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Everything Is Not Mine - kale & cigarettes
Everything Is Not Mine

Everything Is Not Mine

*photo from Naked Apartments

I’m in New York this week. I come every year to see Jenny and to get rejuvenated by the energy. San Diego is to easy as New York is to alive.

But this year is a little different.

I used to be excited about the new developments in Williamsburg – all the industrial spaces being retrofitted as artist lofts. And the Cali-styled taqueria shop that was opening up with fresh avocados. It meant my world and my preference were traveling with me wherever I went. It was incredibly convenient and enjoyable.

This year is different because the climate is different. Not because it’s so humid that my ass looks like a swamp for those fortunate enough to walk behind me, but because the people who used to live in Brooklyn – before people like me started moving in – are finding their voice. Gentrification has been put on blast and it’s no longer possible to participate in the development of a new neighborhood without thinking of all the families that no longer call that place home.

I take pride in loving Brooklyn. It takes a certain type of person to be able to hang in this explosive city. The confidence in the world I get in walking the streets – so much diversity that people aren’t even talking about it (unlike SF where white folks will pat themselves on the back for being in a restaurant with more than 3 black people). It’s a badge of honor to walk around the streets of Brooklyn as a white person because it makes me fundamentally and unquestionably edgy and a part of a diverse landscape that ensures I am not a racist.

But what I consider edgy and self-esteem building is actually the removal of entire populations from neighborhoods to make room for my personal conquest in feeling better about myself. The displacement of people who didn’t go there for the muse of a hangar loft and exposed brick but because that’s where they grew up and where their parents grew up and where their parent’s parents grew up.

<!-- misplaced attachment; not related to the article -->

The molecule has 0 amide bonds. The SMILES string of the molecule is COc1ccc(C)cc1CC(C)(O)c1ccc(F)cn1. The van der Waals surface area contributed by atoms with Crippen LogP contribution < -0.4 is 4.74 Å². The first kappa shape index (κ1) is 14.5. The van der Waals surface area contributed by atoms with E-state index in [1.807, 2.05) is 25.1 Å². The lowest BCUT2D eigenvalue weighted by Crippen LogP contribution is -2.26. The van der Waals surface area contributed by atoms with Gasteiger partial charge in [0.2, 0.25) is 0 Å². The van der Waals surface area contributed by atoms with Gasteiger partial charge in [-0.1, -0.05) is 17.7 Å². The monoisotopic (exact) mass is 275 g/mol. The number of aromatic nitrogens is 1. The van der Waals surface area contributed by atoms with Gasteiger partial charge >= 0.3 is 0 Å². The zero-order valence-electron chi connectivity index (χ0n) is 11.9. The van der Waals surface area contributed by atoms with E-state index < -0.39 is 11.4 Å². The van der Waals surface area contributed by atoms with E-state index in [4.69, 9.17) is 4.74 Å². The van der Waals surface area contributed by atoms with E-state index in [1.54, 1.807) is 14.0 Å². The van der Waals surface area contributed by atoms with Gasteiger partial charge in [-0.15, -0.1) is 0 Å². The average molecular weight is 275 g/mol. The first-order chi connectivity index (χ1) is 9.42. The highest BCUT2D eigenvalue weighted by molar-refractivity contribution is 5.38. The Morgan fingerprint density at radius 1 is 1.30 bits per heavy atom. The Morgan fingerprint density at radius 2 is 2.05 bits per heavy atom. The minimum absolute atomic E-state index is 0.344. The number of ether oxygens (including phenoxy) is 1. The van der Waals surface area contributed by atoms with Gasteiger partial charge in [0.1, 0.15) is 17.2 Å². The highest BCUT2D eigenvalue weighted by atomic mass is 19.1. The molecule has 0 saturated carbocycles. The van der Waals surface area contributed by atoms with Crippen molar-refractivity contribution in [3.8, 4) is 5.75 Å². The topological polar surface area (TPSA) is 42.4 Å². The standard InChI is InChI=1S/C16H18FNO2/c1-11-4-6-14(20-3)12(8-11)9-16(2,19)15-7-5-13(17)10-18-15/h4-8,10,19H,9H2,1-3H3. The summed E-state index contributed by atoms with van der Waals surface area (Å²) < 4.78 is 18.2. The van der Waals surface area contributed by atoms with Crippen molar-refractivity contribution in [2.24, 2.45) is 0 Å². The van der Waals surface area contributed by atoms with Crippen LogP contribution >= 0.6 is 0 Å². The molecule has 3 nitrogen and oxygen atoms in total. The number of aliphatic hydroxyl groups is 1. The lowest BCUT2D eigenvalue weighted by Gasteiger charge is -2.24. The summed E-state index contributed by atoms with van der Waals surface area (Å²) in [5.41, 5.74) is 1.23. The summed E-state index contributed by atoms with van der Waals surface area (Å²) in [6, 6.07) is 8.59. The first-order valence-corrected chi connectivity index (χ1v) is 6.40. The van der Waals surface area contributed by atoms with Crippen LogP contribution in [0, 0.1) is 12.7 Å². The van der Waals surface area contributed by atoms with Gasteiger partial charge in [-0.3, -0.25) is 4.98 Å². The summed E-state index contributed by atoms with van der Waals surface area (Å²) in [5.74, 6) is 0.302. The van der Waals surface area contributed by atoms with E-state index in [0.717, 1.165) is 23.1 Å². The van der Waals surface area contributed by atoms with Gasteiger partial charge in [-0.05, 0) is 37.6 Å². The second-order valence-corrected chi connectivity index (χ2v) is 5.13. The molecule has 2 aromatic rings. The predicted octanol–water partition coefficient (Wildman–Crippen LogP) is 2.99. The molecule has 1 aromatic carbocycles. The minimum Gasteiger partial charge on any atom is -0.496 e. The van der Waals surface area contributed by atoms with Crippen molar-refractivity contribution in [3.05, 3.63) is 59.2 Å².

With the curiosity of the wealthy (and usually white) comes the high-end retail, increased rents, and – as if we are painting with a brush we remain ignorant to – the whiteness.

lululemon grabs a corner. Whole Foods pops up in Gowanus. And the coffee shops and $55 haircuts aren’t far behind. And I’m walking around in my Birks and $80 t-shirt having the time of my fucking life. Because I love all that shit. Development is good… it exists in all forms of life and who doesn’t want their awnings and storefronts replaced?

But this year is different because my wins are also someone else’s losses and it’s getting harder to ignore the fact that the world is entirely tilted to favor me. And I feel it as I walk from my place in Boerum Hill to Park Slope. There are several blocks where I am the only white person. People are looking at me and wondering if their street is next. If I’m going to park my Away suitcase in front of their steps and walk up to claim an apartment, bringing with me the plague of homogenizing neighborhoods and replacing family owned shops with hipster franchises and texting my friends, did you hear Prospect Heights got a Salt & Straw? 

Andrew Yang is talking about universal income. It’s a radical, socialist idea at this point but by next election cycle it won’t be about whether or not it’s a good idea, it’ll be a discussion as to how much. How much are we to provide for the people who we have taken everything from? The only people who would oppose this are the ones who already have everything. They see it as someone taking from them. Not considering the fact that they built everything they have on privilege and the backs of everyone else.

I was always raised to win. And I did. Fighting for what I want is my love language. And it made self-identity pretty damn easy. I show up. I compete. I win. But now I know the fights I’ve been engaged in haven’t been fair. I have all the resources. All the advantages before I even have to do anything of merit. And someone might say – just because you’re white doesn’t mean you don’t struggle and work hard – and sure, we are all somewhat responsible for our own circumstances. But if we’re comparing starting points then it’s humbling to acknowledge that the second a black or brown person walks into many rooms, they have already lost – no matter how hard they are willing to work.

And now what I want to know is – how can we all win? How can wealthy white people stop thinking they have the rights to everything they see? Where can we direct our attention so it’s more productive without being annoying white saviors who are still making everything about ourselves?

Because while we are claiming all cultures and all neighborhoods as our own, other people are forced to try and live a white life in order to earn positions of leadership so they can go back and save their communities.

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